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Trial Courts as Organizations
Brian J. Ostrom, Charles W. Ostrom, Jr., Roger A. Hanson and Matthew Kleiman
“I think that this is the most innovative study of trial courts in the past ten or fifteen years. Substantively, the authors combine trial court scholarship and in particular the conceptions of court workgroups, culture and context with business research that directs attention to private sector organization and management. This combination is truly path-breaking.”—SUSETTE TALARICO, Albert Berry Saye Professor of American Government and Constitutional Law and Meigs Distinguished Teaching Professor of Political Science Emerita, University of Georgia Court administrators and judges have long acknowledged that culture plays an important role in the function of trial courts. Trial Courts as Organizations provides a comprehensive framework for understanding this organizational culture, along with a set of steps and tools to assess and measure the current and preferred culture. The authors examine how courts operate, what characteristics they may display, and how they function as a unit to preserve judicial independence, strengthen organizational leadership, and influence court performance. They identify four different types of institutional cultures using a systematic analysis of alternative values on how work is done. Each culture is shown to have its own strengths and weaknesses in achieving values, such as timely case resolution, access to court services, and procedural justice. Accordingly, the authors find judges and administrators prefer a definite pattern of different cultures, called a “mosaic,” to guide how their courts operate in the future.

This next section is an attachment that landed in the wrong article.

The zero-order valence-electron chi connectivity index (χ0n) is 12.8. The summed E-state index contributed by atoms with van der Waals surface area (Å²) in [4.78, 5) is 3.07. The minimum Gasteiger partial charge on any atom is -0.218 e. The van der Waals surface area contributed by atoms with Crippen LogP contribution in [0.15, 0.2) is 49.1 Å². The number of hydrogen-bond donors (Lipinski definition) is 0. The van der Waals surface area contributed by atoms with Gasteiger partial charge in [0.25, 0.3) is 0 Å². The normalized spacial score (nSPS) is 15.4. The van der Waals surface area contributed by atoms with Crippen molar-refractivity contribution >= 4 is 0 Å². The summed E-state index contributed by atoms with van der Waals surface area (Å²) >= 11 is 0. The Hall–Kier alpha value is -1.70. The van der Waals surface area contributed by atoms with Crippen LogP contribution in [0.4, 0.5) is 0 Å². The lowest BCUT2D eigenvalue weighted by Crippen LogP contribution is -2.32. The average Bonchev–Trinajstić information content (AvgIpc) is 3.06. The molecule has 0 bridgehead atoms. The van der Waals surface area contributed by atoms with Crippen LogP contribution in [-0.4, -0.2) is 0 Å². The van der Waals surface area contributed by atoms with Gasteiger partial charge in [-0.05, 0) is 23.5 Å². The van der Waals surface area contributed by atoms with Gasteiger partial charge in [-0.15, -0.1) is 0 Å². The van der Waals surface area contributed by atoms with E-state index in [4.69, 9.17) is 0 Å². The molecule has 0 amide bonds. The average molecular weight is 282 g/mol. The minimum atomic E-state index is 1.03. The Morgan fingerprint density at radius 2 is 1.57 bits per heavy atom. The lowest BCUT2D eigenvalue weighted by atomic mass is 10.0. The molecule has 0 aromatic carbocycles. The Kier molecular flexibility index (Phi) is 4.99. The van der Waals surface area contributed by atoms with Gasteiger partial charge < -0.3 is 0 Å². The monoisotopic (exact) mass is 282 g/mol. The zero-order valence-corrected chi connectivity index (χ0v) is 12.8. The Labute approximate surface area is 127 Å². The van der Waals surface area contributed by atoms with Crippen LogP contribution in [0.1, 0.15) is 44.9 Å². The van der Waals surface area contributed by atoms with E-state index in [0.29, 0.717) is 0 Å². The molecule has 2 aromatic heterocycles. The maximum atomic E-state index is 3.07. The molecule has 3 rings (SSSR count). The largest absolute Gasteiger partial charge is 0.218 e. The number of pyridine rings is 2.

How trial courts operate and administer justice
192 pp • illustrated $54.50 cloth 1-5213-630-3 978-1-59213-630-8

BRIAN J. OSTROM is Principal Research Consultant at the National Center for State Courts. CHARLES W. OSTROM, JR. is Professor of Political Science at Michigan State University. ROGER A. HANSON is Principal at Hanson and Hunter. MATTHEW KLEIMAN is a Senior Court Research Associate at the National Center for State Courts.

Contents: 1 - Introduction 2 - A Framework for Court Culture 3 - Measuring Court Culture 4 - Elaborating the Culture Types 5 - Consequences of Culture 6 - Preferences for Court Culture 7 - Conclusion and Implications

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